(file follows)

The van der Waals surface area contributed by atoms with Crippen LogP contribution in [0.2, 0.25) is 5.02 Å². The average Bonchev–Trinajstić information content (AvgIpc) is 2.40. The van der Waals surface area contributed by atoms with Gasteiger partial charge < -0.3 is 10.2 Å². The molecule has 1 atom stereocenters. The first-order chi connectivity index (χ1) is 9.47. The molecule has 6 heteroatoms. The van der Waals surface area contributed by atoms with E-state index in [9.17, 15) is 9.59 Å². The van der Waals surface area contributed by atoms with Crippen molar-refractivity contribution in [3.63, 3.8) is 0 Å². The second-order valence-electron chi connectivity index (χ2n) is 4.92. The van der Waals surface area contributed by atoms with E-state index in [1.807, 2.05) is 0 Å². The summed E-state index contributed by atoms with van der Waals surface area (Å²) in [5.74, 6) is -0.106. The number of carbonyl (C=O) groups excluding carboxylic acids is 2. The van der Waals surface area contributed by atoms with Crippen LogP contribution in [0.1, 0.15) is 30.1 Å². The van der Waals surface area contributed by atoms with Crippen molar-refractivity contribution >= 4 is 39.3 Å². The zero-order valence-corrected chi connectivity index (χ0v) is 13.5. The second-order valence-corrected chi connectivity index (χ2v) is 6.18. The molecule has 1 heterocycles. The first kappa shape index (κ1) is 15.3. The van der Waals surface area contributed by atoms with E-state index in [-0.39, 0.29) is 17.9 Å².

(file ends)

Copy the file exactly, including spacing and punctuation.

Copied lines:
The van der Waals surface area contributed by atoms with Crippen LogP contribution in [0.2, 0.25) is 5.02 Å². The average Bonchev–Trinajstić information content (AvgIpc) is 2.40. The van der Waals surface area contributed by atoms with Gasteiger partial charge < -0.3 is 10.2 Å². The molecule has 1 atom stereocenters. The first-order chi connectivity index (χ1) is 9.47. The molecule has 6 heteroatoms. The van der Waals surface area contributed by atoms with E-state index in [9.17, 15) is 9.59 Å². The van der Waals surface area contributed by atoms with Crippen molar-refractivity contribution in [3.63, 3.8) is 0 Å². The second-order valence-electron chi connectivity index (χ2n) is 4.92. The van der Waals surface area contributed by atoms with E-state index in [1.807, 2.05) is 0 Å². The summed E-state index contributed by atoms with van der Waals surface area (Å²) in [5.74, 6) is -0.106. The number of carbonyl (C=O) groups excluding carboxylic acids is 2. The van der Waals surface area contributed by atoms with Crippen LogP contribution in [0.1, 0.15) is 30.1 Å². The van der Waals surface area contributed by atoms with Crippen molar-refractivity contribution >= 4 is 39.3 Å². The zero-order valence-corrected chi connectivity index (χ0v) is 13.5. The second-order valence-corrected chi connectivity index (χ2v) is 6.18. The molecule has 1 heterocycles. The first kappa shape index (κ1) is 15.3. The van der Waals surface area contributed by atoms with E-state index in [-0.39, 0.29) is 17.9 Å².